Why You May Want to Tap Into the Buying Power of Singles

The record-breaking sales on Singles Day in China reveals the huge potential buying power of singles. How can you target this powerful market in your area?
November 19, 2015

A Chinese e-commerce company may have the rest of the world rethinking the way it markets to single consumers, after the company  experienced record-breaking sales in a single day. 

Chinese consumers reportedly bought $14.3 billion worth of merchandise from Alibaba, as part of its online shopping holiday "Singles Day" (or Double 11™) on November 11. Alibaba created the shopping holiday in 2009 as an anti-Valentine's day for China's unattached consumers; it has since become China's answer to Black Friday and Cyber Monday for anyone looking for steep discounts and savings on everything from clothes to baby formula.

This year's shoppers blasted through last year's record-breaking $9 billion in sales in 12 hours. The final count of $14.3 billion spent in a single day has been compared to Facebook's 2014 revenue ($12.5 billion) and the GDP of Laos ($11.7 billion)—not an apples-to-apples comparison, but one that gives a sense of just how much buying power Alibaba has tapped into by courting China's affluent and unattached rising middle class. (Just to give you a sense of how massive the day's spending was, last year's Cyber Monday pulled in $2 billion in sales.) Other companies in China have wisely jumped in on the shopping holiday as well—online retailer JD.com reported that its orders increased by 130 percent.

While the massive sales holiday is indicative of the buying power of the world's most populous country, Singles Day's success also speaks to the buying power of singles, a demographic that some small-business owners are making more of an effort to reach here in the U.S. A look at the numbers reveal why: Now that there are more single people—more than 107 million singles—than married couples in the U.S., it just makes sense. According to a report by retail marketing agency TPN, a segment of that group (those 35 to 54 years old) has $567 billion in spending power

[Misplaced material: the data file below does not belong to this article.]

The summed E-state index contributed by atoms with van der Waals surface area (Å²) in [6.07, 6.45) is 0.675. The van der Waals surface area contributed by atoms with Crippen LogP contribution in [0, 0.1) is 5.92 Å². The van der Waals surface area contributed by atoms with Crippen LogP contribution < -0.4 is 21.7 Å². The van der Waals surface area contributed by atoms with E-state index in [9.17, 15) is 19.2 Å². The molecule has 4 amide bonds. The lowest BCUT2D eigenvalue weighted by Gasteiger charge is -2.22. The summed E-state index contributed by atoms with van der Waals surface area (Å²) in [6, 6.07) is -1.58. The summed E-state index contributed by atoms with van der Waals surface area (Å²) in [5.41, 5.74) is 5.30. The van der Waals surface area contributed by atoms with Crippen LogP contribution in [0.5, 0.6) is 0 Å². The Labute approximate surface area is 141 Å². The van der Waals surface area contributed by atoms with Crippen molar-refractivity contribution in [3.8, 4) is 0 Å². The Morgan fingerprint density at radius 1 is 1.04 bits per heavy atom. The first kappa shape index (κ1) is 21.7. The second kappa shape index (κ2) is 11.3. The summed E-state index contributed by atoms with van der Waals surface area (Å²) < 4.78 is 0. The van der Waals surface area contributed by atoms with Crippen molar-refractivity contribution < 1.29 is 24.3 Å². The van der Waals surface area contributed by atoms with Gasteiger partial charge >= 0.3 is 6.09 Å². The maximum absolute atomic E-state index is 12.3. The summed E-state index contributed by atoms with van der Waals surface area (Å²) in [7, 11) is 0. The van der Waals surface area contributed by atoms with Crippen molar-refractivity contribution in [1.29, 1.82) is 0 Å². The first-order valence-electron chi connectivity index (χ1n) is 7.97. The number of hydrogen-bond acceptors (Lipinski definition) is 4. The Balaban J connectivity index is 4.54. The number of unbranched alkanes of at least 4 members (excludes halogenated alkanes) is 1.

A Singular Opportunity

Small-business owners are finding opportunity in this new reality. David Arel, co-founder of Chefmade, a food delivery service in Chicago, sees opportunity for business growth by targeting singles.

"Singles make up half of the population in the U.S.," Arel says, "and more and more people are focusing primarily on their career rather than finding a partner. A lot of companies ignore singles when they require you to order two servings of the same meal. Our service is a great way to eat a quality home-cooked meal without all the hassle, so singles can stay focused on what matters to them."

As an estimated 40 to 50 percent of its customers are single customers, according to Arel, the company is making a big push to attract more of them in 2016.

"A major portion of our competition is focusing on couples, [so] we're taking the opportunity to target a different group of people who are seeking better eating habits," he says. "We'd like to build more brand awareness about our single serving options and convenient meals. We're looking to create strategic partnerships with companies that market toward singles: Airbnb hosts, recreational leagues [and] dating sites."

Single Subsets

Just as with any demographic, you should look beyond just one segmentation factor. If you want to target this robust market, drill down and figure out a more specific subset of singles to target your service to, as relationship and life strategist Tracy Ready has done with her coaching business.

Single women have power in the market that is unique to them. They can make buying decisions pretty quickly without the need to consult a spouse or other family members.

"My ideal client is a female single-preneur, age 30 to 39, who is juggling dating and escaping her 9-5 to pursue her passions," Ready says. "I've studied this woman, her needs and her pain points—the things that keep her up at night."

In focusing on this segment of singles, Ready claims she's seen marked growth in her business.

"One of the biggest differences I see in targeting single women versus other populations—married women, families, students, etc.—is the action that they're able to take immediately," Ready says. "Often when we think of singles, we think about products and services that appeal to changing their marital status to married. But single women have power in the market that is unique to them. They can make buying decisions pretty quickly without the need to consult a spouse or other family members. They are also pretty straightforward. I've even added services based on their feedback and succinct honesty. In short, marketing to single women has grown my business in far beyond what I experienced when I targeted other markets."

Read more articles on niche markets.

Photo: Getty Images